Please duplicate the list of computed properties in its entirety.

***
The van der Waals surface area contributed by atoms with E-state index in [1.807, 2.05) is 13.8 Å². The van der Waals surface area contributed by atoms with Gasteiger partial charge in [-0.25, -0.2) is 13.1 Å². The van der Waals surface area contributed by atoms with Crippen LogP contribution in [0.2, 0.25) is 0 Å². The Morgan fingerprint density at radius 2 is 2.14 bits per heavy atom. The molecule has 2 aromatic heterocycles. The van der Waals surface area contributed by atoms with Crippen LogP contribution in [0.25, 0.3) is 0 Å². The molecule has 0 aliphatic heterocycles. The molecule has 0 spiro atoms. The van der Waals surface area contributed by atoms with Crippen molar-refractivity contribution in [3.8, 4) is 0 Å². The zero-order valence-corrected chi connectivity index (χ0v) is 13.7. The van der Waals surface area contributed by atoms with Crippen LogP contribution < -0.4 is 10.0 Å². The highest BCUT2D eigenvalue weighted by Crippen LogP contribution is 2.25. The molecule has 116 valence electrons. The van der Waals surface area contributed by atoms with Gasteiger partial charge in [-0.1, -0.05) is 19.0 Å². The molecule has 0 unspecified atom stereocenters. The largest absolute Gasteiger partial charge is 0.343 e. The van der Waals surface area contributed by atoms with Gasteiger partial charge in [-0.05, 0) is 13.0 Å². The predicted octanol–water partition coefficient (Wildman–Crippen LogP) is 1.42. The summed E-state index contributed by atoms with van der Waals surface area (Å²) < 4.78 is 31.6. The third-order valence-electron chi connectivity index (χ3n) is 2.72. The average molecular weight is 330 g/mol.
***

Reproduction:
The van der Waals surface area contributed by atoms with E-state index in [1.807, 2.05) is 13.8 Å². The van der Waals surface area contributed by atoms with Gasteiger partial charge in [-0.25, -0.2) is 13.1 Å². The van der Waals surface area contributed by atoms with Crippen LogP contribution in [0.2, 0.25) is 0 Å². The Morgan fingerprint density at radius 2 is 2.14 bits per heavy atom. The molecule has 2 aromatic heterocycles. The van der Waals surface area contributed by atoms with Crippen LogP contribution in [0.25, 0.3) is 0 Å². The molecule has 0 aliphatic heterocycles. The molecule has 0 spiro atoms. The van der Waals surface area contributed by atoms with Crippen molar-refractivity contribution in [3.8, 4) is 0 Å². The zero-order valence-corrected chi connectivity index (χ0v) is 13.7. The van der Waals surface area contributed by atoms with Crippen LogP contribution < -0.4 is 10.0 Å². The highest BCUT2D eigenvalue weighted by Crippen LogP contribution is 2.25. The molecule has 116 valence electrons. The van der Waals surface area contributed by atoms with Gasteiger partial charge in [-0.1, -0.05) is 19.0 Å². The molecule has 0 unspecified atom stereocenters. The largest absolute Gasteiger partial charge is 0.343 e. The van der Waals surface area contributed by atoms with Gasteiger partial charge in [-0.05, 0) is 13.0 Å². The predicted octanol–water partition coefficient (Wildman–Crippen LogP) is 1.42. The summed E-state index contributed by atoms with van der Waals surface area (Å²) < 4.78 is 31.6. The third-order valence-electron chi connectivity index (χ3n) is 2.72. The average molecular weight is 330 g/mol.